SUDEP: What do parents want to know?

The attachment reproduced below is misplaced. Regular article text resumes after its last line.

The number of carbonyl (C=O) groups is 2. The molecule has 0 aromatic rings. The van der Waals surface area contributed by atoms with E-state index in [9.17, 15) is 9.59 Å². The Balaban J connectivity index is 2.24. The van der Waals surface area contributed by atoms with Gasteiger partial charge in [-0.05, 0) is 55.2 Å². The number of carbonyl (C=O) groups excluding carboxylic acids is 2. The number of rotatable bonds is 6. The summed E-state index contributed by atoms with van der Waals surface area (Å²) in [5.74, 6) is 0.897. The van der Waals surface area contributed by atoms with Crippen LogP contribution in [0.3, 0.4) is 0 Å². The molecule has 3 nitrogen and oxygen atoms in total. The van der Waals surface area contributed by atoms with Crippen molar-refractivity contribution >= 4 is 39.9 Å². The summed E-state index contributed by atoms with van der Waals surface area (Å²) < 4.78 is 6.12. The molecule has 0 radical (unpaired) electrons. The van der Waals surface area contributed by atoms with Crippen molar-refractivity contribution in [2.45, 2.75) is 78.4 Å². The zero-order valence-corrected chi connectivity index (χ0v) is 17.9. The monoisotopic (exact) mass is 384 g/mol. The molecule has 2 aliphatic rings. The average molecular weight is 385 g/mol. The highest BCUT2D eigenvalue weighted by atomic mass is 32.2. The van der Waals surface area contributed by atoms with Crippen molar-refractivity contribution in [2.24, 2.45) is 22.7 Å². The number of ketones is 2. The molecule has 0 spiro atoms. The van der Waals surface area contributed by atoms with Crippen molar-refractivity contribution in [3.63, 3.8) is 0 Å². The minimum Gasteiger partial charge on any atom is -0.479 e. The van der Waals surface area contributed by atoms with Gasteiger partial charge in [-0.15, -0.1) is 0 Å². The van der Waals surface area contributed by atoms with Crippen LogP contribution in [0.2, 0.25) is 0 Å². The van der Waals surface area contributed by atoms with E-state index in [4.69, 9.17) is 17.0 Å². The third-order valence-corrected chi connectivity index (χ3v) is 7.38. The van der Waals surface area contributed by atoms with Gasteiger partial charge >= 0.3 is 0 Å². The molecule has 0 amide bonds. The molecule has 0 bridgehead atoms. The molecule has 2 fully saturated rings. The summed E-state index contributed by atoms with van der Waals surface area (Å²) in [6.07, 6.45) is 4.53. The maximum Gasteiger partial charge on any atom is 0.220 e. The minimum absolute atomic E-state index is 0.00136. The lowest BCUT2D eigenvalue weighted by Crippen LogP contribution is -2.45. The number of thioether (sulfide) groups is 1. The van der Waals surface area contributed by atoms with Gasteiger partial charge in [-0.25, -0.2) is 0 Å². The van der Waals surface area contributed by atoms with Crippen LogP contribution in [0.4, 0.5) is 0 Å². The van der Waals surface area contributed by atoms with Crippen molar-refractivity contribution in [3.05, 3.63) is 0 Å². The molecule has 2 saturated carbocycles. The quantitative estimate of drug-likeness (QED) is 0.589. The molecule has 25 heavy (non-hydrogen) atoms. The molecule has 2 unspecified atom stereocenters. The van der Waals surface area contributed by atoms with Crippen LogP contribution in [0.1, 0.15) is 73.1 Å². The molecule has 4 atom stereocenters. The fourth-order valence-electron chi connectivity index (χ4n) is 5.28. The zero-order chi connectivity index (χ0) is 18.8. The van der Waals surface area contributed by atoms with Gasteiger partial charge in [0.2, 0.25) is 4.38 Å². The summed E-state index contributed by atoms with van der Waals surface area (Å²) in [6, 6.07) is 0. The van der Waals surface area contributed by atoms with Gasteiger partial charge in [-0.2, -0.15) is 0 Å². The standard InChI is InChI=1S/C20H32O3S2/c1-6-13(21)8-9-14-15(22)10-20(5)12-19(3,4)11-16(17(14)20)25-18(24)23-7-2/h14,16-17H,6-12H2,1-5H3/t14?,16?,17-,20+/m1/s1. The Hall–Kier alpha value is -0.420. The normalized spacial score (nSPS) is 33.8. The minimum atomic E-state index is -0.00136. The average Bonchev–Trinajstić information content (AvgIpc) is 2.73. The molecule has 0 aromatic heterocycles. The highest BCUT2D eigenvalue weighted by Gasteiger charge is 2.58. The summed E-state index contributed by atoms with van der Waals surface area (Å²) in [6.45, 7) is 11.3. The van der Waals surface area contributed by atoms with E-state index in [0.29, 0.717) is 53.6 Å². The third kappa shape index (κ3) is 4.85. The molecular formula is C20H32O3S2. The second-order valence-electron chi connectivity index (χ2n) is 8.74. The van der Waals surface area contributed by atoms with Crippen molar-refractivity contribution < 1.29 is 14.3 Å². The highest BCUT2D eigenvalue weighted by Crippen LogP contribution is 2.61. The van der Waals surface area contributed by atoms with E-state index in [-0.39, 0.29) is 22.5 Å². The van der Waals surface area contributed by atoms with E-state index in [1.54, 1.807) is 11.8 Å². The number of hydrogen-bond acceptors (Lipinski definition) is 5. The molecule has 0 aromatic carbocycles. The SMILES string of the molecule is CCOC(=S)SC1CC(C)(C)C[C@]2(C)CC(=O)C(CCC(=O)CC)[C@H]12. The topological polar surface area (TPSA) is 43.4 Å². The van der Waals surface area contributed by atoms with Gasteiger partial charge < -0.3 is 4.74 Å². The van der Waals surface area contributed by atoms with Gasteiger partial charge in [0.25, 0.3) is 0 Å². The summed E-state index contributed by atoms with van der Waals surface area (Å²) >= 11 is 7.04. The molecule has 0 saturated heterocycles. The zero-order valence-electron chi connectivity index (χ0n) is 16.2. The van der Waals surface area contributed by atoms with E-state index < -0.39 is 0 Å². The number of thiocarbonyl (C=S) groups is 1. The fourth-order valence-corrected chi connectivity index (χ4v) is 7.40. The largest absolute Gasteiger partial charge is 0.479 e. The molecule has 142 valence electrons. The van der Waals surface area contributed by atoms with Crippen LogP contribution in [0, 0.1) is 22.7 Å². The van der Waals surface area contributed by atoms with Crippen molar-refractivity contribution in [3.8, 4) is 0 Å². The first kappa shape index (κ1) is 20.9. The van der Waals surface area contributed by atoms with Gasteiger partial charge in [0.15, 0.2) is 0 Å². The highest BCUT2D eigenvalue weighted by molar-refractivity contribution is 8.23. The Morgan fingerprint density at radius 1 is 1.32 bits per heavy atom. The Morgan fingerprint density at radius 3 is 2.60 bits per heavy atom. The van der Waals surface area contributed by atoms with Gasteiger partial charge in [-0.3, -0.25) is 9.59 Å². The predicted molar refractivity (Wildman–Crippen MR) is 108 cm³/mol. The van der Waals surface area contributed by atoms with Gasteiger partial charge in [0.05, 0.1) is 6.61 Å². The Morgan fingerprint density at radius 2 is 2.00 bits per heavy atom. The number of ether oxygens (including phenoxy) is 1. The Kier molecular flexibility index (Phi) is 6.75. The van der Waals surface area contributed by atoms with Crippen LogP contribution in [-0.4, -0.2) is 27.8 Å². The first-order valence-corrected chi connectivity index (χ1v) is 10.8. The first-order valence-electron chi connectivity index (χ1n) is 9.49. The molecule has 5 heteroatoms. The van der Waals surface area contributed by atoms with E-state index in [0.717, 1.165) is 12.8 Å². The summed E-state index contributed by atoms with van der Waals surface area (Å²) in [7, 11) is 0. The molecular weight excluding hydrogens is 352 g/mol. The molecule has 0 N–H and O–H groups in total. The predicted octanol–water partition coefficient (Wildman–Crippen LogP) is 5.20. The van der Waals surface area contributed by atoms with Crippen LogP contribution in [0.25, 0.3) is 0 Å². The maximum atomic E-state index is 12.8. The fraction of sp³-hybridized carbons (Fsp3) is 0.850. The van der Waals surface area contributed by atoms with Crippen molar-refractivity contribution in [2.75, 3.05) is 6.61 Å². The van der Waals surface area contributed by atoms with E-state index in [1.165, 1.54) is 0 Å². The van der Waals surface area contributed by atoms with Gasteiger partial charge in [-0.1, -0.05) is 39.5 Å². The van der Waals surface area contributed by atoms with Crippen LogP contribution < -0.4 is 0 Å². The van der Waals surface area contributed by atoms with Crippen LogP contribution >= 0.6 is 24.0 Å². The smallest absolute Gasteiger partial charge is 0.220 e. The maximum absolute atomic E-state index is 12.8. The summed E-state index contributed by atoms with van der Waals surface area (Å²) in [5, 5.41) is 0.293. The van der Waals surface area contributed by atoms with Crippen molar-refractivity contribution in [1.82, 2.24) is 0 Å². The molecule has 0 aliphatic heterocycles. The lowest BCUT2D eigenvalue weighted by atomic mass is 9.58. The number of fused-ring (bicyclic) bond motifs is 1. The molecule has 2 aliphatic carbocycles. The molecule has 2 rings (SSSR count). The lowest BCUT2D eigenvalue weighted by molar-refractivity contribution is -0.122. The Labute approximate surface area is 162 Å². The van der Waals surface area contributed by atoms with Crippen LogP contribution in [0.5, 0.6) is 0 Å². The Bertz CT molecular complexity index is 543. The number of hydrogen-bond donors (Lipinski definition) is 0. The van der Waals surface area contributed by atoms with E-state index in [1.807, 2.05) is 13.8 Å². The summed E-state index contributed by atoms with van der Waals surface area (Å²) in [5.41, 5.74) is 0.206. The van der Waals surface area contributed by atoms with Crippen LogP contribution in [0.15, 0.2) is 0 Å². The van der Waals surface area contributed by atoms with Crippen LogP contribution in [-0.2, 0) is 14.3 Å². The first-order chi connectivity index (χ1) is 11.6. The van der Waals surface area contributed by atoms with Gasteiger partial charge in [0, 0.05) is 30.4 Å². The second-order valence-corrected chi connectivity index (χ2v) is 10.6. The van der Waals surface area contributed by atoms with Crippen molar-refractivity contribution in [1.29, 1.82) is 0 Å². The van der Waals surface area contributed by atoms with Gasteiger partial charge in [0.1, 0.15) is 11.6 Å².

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PURPOSE: Our objective was to understand the range of parental views on whether and how to approach the issue of SUDEP with families, to clarify the optimal timing and formulation of the information, and to learn from parents the optimal counseling strategies in order to minimize the inherent emotional burden. METHODS: The principles of fundamental qualitative description were used to guide this descriptive and exploratory study of parental experiences and perceptions. Stratified purposeful sampling included parents (i) who lost children to SUDEP, (ii) of children with moderate to severe epilepsy, (iii) of children with mild epilepsy, and (iv) of children with new-onset epilepsy. Focus group and in-depth one-on-one interviews were conducted. The principles of directed content analysis were used to code and categorize the focus group and interview data. Key concepts from the interview guide were used as the first level of coding categories. Codes were subsequently collapsed into broader categories. RESULTS: There was full agreement, across both genders and regardless of seizure severity, that routine counseling about SUDEP should be provided by pediatric neurologists, during the appointment when the diagnosis of epilepsy is shared with parents, and with opportunities for short-term follow-up and discussions with clinical nurses or social workers. Parents described feeling overwhelmed, worried, and increasingly anxious when the risk of SUDEP was explained to them. Parents generally expressed a preference for receiving routine SUDEP counseling at the time of the diagnosis of epilepsy. Across all groups of parents, it was identified that SUDEP counseling should occur in a face-to-face interaction with the neurologist. In learning about SUDEP, parents expressed a need to be informed of the risk of SUDEP. There was group endorsement for receiving written information about SUDEP to reinforce the content shared by the neurologist. There was a consensus that it should be the parents' decision as to whether or not the child should be present at the meeting or when to inform the child about the risk of SUDEP. CONCLUSION: Participants in this study opined that all parents of children with epilepsy should receive routine SUDEP counseling and have access to ongoing professional support. Based on these findings, it is imperative for pediatric neurologists to refine their communication skills when counseling parents about SUDEP.
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